Airs, Waters, Places

I might say at the onset that I am usually not a big fan of anthologies, though I have edited one; most end up unwieldy grab bags of vaguely related material. This is emphatically not the case with Gregory McNamee's Named in Stone and Sky, a collection of Southwestern material that marvelously coheres into a portrait of this harsh and wonderful region. To assemble his portrait, McNamee does not rely on "literature" only, even in its broadest definition. He includes poetry and bits of fiction, but also searches out Native American songs and prayers, explorers' diaries, and scientists' writings. He is not afraid to add Zane Grey and the doggerel of old cowboys. The result may be the best local anthology I know. While he nods respectfully to The Last Best Place, a collection of Montanan literature by Annick Smith and William Kittredge published in 1988, I consider his to be a much better book.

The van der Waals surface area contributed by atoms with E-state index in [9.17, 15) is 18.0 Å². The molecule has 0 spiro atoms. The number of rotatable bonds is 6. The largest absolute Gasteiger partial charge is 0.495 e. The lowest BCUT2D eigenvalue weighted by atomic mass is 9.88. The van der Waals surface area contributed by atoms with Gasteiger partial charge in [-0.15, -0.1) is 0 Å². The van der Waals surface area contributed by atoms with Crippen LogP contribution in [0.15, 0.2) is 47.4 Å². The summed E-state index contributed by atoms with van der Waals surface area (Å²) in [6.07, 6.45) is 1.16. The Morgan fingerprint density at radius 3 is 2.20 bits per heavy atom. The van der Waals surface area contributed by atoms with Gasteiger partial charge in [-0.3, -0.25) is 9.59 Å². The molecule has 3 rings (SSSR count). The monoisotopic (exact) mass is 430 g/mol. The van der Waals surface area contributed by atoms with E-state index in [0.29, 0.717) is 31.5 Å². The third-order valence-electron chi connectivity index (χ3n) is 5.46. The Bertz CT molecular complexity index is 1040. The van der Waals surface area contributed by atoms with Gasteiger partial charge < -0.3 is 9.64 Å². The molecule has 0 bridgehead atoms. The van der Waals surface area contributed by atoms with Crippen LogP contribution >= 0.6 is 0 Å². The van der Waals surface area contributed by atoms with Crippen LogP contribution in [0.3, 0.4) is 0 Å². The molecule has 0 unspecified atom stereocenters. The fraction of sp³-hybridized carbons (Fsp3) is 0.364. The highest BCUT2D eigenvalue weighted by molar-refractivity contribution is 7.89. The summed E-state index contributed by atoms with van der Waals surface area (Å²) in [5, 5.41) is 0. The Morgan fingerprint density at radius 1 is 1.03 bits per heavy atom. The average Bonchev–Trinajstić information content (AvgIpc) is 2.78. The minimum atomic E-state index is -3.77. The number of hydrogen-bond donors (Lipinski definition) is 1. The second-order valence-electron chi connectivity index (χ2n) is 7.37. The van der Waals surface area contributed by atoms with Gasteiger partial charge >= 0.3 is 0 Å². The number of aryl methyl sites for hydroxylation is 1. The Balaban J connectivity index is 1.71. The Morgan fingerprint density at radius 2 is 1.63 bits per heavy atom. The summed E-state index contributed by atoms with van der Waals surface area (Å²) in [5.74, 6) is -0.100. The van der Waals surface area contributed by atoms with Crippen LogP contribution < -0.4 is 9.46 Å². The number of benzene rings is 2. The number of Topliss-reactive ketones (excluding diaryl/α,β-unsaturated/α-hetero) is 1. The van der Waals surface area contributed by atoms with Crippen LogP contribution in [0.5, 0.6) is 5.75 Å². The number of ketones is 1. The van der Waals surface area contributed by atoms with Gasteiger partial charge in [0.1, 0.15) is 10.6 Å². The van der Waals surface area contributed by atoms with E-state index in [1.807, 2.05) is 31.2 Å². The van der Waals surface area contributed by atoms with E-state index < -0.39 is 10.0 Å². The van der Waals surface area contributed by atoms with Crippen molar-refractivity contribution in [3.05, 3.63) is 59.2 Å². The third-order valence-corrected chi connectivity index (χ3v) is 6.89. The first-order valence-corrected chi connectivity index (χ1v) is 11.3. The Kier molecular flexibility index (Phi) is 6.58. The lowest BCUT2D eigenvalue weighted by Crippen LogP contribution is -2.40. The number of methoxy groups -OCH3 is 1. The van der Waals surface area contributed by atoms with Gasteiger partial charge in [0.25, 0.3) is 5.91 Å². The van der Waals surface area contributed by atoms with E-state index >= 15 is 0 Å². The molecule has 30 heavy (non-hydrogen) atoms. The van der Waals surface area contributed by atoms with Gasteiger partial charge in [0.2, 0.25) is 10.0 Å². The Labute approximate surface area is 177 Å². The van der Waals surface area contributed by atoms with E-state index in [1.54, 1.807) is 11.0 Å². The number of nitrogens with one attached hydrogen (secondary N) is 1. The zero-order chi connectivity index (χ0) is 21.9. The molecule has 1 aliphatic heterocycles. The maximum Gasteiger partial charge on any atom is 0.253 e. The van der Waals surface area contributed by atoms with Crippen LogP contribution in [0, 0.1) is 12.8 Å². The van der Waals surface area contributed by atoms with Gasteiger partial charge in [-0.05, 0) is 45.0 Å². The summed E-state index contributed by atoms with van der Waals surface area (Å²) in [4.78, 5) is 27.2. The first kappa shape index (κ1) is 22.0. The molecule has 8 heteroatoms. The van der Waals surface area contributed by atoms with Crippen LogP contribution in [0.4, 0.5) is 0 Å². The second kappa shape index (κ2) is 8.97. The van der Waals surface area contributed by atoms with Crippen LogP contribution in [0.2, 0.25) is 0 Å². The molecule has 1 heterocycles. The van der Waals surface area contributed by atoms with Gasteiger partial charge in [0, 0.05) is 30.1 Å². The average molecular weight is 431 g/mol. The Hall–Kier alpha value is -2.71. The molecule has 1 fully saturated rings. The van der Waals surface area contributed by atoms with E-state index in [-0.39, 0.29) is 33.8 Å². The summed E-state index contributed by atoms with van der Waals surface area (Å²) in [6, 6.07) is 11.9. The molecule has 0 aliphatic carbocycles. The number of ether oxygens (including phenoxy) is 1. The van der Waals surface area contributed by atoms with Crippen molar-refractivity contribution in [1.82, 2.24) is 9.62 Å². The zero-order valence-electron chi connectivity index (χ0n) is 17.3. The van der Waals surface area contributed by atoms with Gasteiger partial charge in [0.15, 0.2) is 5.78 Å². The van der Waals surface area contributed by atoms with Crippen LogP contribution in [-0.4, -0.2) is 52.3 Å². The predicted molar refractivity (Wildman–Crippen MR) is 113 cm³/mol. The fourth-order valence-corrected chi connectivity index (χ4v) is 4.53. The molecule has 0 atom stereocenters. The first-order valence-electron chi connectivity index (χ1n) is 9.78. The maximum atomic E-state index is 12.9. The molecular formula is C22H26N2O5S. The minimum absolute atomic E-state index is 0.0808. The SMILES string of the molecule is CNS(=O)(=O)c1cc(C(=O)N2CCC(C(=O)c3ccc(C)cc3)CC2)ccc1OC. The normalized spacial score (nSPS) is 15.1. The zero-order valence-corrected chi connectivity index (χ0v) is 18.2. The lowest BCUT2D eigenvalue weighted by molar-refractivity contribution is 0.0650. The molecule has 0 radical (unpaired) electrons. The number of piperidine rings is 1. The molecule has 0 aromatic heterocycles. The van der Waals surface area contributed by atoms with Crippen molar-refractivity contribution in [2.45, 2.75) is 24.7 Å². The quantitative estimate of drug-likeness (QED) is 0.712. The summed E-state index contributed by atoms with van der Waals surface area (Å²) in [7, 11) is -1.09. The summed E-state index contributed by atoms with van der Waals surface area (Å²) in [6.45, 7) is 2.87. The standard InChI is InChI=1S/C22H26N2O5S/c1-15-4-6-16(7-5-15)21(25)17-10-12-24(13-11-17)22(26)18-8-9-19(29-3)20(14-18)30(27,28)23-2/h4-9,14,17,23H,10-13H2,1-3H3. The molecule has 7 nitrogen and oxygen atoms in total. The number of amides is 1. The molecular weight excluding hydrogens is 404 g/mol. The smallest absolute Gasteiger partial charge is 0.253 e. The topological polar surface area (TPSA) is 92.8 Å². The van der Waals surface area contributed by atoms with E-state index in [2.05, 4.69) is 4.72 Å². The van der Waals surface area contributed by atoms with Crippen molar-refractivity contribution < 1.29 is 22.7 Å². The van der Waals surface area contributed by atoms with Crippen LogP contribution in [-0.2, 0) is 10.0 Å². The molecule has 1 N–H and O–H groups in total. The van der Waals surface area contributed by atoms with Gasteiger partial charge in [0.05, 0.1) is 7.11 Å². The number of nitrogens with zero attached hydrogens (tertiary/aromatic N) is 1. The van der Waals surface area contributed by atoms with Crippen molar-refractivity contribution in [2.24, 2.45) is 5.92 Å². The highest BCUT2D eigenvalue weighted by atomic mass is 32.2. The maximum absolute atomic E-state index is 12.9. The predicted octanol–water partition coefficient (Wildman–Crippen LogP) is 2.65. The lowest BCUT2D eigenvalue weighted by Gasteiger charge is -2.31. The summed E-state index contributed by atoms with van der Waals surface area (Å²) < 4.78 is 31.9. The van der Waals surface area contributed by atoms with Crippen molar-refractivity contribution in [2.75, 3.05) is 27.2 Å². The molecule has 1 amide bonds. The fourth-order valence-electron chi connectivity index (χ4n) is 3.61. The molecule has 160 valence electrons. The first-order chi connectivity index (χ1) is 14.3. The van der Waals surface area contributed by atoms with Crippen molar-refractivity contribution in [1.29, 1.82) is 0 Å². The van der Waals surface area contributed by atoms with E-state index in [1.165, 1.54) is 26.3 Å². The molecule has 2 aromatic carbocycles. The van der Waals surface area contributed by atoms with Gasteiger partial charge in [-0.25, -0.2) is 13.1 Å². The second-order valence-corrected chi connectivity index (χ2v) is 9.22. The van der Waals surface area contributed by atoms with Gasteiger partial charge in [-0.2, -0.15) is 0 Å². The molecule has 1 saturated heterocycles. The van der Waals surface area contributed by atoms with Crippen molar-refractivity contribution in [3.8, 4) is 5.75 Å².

McNamee has organized this book innovatively, not in chronological order or by segregating fact from fiction, prose from poetry, but around broad themes of "Airs," "Waters," and "Places." He knows, as did the New Mexican historian Ross Calvin (whose writings on the Gila River he includes) that "sky determines," that dryness and the uncertain water supply have shaped everything in the Southwest from the evolution of leaves to the (often) impermanence of settlement. He...

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